(Special to The Root) — What many people didn’t understand about Michael Jackson was how hard he tried to get it right. His early training had turned him into an artist who pushed himself and everyone around him to correct even the slightest imperfection in a performance. Michael’s attitude in the studio was, “I am here to be the best in the world, to be better than best, in fact, and you had better try to do the same if you want to work with me.” He would not tolerate shortcomings. That approach was what carried him to the overwhelming success he achieved with Thriller, and it was also what left him stuck there. He devoted more than four years to his follow-up album, Bad, determined, as he said at the time, to make the record “as perfect as humanly possible.” He was confused when critics complained that it was as if he had tried to apply a thousand coats of aural lacquer to Thriller, to make pretty much the same album, only shinier. Jackson spent another four years on Dangerous and then read in the New York and Los Angeles newspapers that the album was an “overproduced” facsimile of Bad. It was as if he believed that polishing the surface of his work to a high gloss would blind people to the increasingly hollow core that lay beneath. Along the way, he lost interest in authenticity. What he wanted was flawless artifice. It was the same goal he pursued in the reconstruction of his face.
Michael’s first two plastic surgeries resulted from a fall onstage that broke his nose. The initial operation in 1980 left him with a breathing obstruction, so he had a second surgery to correct the problem, this one performed by Dr. Steven Hoefflin. He was delighted with the cosmetic outcome and with Hoefflin.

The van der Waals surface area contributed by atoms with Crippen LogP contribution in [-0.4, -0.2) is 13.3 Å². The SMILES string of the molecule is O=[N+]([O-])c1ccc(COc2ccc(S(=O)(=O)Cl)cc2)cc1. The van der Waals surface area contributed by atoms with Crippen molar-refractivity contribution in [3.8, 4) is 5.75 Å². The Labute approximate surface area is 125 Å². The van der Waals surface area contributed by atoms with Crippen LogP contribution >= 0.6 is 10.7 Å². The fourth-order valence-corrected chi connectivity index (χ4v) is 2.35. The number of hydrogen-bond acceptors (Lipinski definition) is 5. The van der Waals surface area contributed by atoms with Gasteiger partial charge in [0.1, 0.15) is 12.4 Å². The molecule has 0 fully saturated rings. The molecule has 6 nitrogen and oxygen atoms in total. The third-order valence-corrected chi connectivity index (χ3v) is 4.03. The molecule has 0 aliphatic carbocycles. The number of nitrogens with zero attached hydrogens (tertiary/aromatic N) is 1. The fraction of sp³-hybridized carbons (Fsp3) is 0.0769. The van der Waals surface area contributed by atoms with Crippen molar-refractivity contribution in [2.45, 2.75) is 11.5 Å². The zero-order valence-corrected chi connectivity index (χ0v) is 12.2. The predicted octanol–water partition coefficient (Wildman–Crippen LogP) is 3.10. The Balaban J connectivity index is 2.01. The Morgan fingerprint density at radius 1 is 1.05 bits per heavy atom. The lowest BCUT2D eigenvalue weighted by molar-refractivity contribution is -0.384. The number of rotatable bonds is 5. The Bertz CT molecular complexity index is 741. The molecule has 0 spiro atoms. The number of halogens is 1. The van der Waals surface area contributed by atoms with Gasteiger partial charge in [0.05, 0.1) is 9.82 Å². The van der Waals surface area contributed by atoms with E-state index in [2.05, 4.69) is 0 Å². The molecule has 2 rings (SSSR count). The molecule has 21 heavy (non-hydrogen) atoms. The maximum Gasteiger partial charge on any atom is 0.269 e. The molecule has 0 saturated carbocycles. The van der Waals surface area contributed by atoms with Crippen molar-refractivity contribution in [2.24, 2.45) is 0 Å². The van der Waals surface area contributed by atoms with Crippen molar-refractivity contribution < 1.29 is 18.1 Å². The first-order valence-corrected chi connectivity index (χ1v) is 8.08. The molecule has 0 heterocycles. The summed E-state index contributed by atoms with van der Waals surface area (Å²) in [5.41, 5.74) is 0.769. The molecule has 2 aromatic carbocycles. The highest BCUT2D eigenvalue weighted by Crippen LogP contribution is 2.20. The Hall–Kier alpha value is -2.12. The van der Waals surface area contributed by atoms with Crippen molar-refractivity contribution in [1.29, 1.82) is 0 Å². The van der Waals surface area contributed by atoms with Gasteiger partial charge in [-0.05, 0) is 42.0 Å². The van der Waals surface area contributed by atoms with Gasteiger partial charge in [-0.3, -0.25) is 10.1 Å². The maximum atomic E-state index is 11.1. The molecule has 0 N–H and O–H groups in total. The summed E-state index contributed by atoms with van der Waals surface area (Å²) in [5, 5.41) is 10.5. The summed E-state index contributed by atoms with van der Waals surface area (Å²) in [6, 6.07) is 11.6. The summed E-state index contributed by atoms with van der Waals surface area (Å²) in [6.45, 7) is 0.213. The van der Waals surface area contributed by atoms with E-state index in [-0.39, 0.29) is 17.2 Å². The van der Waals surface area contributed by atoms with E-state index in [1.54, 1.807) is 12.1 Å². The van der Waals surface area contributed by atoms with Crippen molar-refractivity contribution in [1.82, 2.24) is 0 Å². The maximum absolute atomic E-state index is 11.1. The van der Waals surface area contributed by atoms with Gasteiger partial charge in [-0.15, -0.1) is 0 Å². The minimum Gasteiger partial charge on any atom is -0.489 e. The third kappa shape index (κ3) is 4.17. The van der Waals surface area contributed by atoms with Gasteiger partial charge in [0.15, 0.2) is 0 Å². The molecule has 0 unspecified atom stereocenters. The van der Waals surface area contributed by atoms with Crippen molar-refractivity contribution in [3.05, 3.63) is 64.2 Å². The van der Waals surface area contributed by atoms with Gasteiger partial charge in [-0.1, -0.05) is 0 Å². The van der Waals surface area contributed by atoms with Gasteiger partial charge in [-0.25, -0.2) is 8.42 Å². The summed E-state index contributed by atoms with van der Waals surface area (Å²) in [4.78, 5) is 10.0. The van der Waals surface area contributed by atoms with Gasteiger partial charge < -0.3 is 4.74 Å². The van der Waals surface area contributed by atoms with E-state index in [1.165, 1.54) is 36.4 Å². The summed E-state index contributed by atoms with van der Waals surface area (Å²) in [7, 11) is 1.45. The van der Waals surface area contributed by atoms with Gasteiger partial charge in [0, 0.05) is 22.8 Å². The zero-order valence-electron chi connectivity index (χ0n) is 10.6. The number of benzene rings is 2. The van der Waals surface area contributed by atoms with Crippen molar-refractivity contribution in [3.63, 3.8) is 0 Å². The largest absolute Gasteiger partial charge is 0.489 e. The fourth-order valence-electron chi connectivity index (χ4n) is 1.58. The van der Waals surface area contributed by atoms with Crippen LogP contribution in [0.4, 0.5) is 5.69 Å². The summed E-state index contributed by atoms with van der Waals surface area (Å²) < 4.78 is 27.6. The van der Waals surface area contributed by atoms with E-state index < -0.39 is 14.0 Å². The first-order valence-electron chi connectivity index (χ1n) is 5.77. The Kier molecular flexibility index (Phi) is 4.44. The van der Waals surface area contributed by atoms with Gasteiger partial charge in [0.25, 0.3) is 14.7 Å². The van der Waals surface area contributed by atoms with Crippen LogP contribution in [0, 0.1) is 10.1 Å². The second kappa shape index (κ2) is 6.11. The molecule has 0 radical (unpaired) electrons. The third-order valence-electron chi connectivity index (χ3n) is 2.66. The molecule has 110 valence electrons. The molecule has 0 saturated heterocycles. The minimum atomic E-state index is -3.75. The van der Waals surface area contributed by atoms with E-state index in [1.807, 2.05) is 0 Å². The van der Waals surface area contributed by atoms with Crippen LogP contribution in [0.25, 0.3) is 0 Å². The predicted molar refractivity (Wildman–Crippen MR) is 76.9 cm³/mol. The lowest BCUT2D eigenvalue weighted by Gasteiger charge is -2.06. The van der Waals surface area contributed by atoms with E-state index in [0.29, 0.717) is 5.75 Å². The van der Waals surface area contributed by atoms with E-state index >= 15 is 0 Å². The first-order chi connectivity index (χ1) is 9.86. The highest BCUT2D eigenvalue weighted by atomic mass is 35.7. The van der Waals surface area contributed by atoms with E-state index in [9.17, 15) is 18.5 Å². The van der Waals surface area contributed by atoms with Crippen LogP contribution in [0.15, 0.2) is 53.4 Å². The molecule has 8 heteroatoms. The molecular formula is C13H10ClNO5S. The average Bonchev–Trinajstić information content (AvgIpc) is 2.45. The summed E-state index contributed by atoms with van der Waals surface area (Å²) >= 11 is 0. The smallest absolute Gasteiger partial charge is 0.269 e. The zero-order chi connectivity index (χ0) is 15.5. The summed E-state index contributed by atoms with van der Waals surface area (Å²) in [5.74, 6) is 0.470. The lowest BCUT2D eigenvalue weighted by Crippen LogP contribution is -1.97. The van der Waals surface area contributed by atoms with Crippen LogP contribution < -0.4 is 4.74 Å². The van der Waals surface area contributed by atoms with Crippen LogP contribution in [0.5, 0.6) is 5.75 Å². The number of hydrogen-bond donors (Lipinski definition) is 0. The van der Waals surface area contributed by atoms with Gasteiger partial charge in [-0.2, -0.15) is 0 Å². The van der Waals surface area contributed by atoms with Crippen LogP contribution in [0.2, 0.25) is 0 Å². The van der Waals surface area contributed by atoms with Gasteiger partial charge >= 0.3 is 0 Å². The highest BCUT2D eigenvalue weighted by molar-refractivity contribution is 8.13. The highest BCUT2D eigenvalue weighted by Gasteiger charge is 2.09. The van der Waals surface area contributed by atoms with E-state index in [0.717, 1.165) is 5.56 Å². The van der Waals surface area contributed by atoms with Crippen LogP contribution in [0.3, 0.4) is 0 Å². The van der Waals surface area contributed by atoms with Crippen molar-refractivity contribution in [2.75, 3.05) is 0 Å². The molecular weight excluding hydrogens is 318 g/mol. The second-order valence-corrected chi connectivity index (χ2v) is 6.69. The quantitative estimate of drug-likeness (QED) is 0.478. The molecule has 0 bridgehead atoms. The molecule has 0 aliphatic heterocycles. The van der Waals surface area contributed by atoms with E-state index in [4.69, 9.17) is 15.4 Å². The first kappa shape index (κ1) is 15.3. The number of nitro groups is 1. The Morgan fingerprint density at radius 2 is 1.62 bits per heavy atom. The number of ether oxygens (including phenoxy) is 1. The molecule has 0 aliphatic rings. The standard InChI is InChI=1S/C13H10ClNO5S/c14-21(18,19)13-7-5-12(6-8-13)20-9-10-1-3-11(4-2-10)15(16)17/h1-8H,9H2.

Michael had been ashamed of his appearance ever since hitting puberty. All those “big nose” and “liver lips” taunts he heard from his father and brothers were like the soundtrack to a movie that ran in his mind, the one where he saw the expressions on the faces of strangers who were startled — even slightly horrified — by how blemished his skin had become. “I’d hide my face in the dark,” he told Oprah Winfrey during their 1993 interview. To improve his complexion, Michael tried giving up the fried food he loved and went on a macrobiotic diet that at one point was reduced to seeds and nuts. At 120 pounds he was delighted by his sinewy “dancer’s body.” His face grew slimmer as well, and the weight loss seemed to bring his cheekbones to the surface of what had been an unusually chubby childhood face.
What actually conquered his acne, though, were the able hands of Dr. Arnold Klein. Beginning in the late 1980s, Klein applied a series of treatments to Jackson’s skin that ranged from drainage and excision (“acne surgery”) to corticosteroid injections of cysts and retinoid prescriptions. Chemical peels and dermabrasion smoothed the scarring on his cheeks and forehead. Even as Michael marveled at the improvement of his appearance wrought by Klein, though, he was shaken by the doctor’s diagnosis of lupus, the mysterious autoimmune disorder that in Jackson’s case manifested itself most notably as vitiligo, a condition that results in patchy depigmentation of the skin.
Treating any autoimmune disease is, like attempting to cure acne, a process rife with psychological implications. Numerous studies have indicated a link between childhood trauma, whether physical, sexual, or emotional, and lupus. Physicians who deal with the disorder invariably find that a sensitivity to the mind-over-matter aspect of lupus and the conditions that result from it is the largest part of their treatment program. The emotional bond that forms between doctor and patient in such cases stretches the definition of medical practice. As a result, Klein went along for nearly twenty years with the story that the steady lightening of Jackson’s skin was entirely the result of vitiligo and the courses of treatment he applied to it.